An article in IEE Spectrum describes an idea by NASA contractor NanoRacks to convert spent fuel tanks into habitation modules in orbit.
This immediately reminded me of an idea I had in my novel Factory Orbit to use spent Space Shuttle fuel tanks (the big orange ones) to fabricate into habitation modules for an orbital factory. (Don’t look for it; it’s not currently on sale.)
One major difference between the NanoRacks design and my own: My system would join multiple tanks together in a ring and spin them to create artificial gravity for its occupants.
In Factory Orbit, a conglomeration of companies intending to build an orbital factory start by arranging for NASA to carry its spent STS fuel tanks to orbit and leave them in a parking orbit, tethered loosely to each other until needed… sixteen tanks in all, each measuring 153′ length by 27′ diameter.
When the conglomeration’s astronaut-builders were sent to orbit, they cut large openings in two sides of each tank, then joined them in a ring so a person could pass from tank to tank via the large openings. The tanks were welded together and sealed; then an insulating and protective inner layer was added to the interior, and the whole thing was pressurized with air. Temporary airlocks were placed about the inner sides of the ring, allowing the astronauts to enter, remove their suits and construct a habitable interior in a shirtsleeve environment.
Once the ring was finished, it was brought up to a rotational speed to create a standard Earth gravity (1 gee) inside the ring via centrifugal force. The result was a habitat that would function much like the habitation ring in the space station depicted in 2001: A Space Odyssey (though not nearly as large), with two main corridors that encircled the ring, and connecting corridors that gave access to living and working quarters, and engineering and storage areas in the nose and tail of each tank module. This gave workers a fairly comfortable place to rest between shifts of creating their factory, which was nested inside the ring and counter-rotated to provide a 0-gee environment on the factory “floor.”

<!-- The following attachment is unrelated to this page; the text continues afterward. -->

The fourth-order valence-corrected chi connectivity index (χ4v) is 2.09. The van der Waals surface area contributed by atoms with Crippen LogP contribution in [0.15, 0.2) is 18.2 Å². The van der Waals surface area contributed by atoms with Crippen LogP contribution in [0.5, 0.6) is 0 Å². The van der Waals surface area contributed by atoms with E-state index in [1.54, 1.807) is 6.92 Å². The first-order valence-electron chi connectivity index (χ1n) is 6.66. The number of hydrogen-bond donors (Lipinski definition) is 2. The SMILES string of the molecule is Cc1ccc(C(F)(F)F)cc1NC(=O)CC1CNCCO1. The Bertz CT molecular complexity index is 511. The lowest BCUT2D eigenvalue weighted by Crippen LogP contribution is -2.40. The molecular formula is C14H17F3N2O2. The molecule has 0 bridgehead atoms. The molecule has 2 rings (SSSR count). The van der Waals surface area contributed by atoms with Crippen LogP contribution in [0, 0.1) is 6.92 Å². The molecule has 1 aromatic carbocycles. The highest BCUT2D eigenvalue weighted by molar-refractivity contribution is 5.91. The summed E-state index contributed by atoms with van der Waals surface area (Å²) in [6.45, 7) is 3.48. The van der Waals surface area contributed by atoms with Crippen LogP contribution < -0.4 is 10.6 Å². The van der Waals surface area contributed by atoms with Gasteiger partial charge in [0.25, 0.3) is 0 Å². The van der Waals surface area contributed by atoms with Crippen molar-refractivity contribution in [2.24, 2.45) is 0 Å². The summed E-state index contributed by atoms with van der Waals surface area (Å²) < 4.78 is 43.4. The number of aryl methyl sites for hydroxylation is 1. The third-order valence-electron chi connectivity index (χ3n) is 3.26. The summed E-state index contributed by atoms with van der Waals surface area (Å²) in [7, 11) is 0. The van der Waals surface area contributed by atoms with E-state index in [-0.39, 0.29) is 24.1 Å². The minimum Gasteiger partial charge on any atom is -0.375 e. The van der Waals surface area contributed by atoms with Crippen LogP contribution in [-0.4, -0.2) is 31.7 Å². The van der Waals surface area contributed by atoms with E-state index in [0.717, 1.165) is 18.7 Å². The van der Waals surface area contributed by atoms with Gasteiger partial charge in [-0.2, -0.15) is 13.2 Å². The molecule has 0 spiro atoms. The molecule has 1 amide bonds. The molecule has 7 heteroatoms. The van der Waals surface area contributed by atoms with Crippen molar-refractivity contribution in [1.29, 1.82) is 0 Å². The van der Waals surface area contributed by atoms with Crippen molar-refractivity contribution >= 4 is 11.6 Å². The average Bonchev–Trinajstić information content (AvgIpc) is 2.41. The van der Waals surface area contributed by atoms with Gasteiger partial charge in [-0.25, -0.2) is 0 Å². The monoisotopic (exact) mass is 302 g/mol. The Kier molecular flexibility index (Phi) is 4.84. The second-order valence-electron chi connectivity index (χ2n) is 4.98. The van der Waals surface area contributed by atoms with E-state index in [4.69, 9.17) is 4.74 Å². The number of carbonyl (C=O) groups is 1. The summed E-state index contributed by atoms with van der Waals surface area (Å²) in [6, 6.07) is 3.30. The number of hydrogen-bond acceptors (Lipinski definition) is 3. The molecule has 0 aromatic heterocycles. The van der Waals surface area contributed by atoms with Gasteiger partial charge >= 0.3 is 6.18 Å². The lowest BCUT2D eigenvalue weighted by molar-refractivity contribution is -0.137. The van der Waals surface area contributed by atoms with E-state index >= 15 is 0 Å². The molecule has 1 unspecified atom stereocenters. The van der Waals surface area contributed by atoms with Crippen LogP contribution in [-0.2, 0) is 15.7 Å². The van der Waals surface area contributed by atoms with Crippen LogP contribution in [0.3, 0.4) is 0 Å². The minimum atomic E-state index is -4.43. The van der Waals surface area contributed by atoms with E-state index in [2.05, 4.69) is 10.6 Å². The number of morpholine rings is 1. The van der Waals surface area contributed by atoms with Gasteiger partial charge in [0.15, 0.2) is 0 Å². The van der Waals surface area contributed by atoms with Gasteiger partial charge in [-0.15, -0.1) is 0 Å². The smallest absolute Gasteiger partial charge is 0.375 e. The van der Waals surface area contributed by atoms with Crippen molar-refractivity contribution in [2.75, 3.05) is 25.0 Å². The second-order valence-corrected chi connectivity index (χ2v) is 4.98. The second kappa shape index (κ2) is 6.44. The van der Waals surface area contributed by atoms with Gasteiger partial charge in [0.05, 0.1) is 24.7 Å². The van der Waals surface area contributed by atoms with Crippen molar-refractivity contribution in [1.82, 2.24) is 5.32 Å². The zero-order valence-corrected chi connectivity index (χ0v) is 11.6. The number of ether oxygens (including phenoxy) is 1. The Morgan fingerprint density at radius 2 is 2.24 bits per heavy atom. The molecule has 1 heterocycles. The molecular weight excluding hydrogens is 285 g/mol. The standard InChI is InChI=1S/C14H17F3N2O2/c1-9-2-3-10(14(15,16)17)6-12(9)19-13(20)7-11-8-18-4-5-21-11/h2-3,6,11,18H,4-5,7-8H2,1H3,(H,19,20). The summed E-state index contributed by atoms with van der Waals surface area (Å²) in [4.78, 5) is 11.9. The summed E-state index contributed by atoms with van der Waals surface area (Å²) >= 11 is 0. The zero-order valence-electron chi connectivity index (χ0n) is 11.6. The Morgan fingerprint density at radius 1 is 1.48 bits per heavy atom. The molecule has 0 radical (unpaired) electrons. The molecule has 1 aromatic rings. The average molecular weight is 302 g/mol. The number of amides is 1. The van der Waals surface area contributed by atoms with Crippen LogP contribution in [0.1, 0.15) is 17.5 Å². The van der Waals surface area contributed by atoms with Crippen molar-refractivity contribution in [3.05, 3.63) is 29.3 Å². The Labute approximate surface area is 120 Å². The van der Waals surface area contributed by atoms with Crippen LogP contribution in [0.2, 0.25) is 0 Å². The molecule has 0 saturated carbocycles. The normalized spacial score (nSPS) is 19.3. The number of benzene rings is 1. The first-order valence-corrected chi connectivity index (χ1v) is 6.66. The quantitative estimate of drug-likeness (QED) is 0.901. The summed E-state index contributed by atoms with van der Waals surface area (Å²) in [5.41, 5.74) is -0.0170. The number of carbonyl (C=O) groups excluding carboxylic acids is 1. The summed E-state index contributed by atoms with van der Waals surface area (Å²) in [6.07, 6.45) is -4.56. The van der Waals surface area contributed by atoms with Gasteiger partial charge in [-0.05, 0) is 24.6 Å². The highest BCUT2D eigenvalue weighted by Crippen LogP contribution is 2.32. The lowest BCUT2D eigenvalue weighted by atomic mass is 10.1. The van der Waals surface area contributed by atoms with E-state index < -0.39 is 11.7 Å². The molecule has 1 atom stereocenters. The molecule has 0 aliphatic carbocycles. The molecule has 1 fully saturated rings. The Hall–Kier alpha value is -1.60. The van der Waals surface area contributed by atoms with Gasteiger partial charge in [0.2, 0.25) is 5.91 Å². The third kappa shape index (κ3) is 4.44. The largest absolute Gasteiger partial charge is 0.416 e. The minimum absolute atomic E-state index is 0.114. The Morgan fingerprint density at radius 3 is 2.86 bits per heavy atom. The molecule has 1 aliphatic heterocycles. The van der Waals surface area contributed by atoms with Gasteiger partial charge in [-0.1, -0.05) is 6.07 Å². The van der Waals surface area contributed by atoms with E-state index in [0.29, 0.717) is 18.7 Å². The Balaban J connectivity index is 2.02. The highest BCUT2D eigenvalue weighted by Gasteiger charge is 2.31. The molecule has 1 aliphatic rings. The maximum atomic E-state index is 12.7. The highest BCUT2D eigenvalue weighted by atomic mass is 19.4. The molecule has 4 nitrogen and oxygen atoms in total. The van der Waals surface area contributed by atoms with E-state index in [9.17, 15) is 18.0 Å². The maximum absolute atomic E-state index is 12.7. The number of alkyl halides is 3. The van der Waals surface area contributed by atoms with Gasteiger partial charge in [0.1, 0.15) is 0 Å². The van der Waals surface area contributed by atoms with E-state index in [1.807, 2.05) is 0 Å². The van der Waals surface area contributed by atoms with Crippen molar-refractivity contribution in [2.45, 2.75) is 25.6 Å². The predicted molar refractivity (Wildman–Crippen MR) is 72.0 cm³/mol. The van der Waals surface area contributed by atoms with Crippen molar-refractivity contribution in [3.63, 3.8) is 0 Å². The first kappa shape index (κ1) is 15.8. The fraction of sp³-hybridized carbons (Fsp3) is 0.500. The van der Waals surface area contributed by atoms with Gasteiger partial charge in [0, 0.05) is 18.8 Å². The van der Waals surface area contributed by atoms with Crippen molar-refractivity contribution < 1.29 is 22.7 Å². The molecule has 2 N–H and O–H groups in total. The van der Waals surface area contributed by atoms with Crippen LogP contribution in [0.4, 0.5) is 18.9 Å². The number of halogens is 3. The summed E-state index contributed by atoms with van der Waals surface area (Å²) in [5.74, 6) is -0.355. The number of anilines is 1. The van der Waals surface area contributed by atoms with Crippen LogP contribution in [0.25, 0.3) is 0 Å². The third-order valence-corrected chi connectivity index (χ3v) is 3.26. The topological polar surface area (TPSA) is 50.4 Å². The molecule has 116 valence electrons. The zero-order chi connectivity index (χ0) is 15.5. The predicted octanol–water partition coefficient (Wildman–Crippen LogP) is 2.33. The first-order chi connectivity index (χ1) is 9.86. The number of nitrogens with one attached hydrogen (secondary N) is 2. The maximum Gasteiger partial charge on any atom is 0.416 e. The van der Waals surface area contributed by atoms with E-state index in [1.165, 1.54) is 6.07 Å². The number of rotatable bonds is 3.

The intent of the orbital factory was to facilitate the manufacturing of products and synthesis of elements that could be made cheaper, purer or more efficiently in a 0-gee environment, or aided by the easily-obtained vacuum of space. The manufacturing area, as well as a research and development area, would maintain a non-rotational 0-gee environment for daily operations round the clock, while the ring of living and command modules would constantly rotate at 1-gee. A series of ladders and elevators would allow access to the non-rotational hub of the manufacturing and research areas, allowing personnel to move from one environment to the other at will.
This would allow personnel to work in the 0-gee environment during their shift, then retire to the rotating section where their bodies would be back in their natural 1-gee environment, thus limiting the deterioration on the human body caused by exposure to 0-gee, and leading to healthier orbital workers who would have fewer health-related problems upon returning to Earth.
I had this book on the market for a few years, then took it down to update the technology developed on the facility… which I never did to my satisfaction. At this point, the book needs a healthy rewrite anyway… but I maintain the technology behind the facility itself is sound and believable… and could even make for an interesting television series.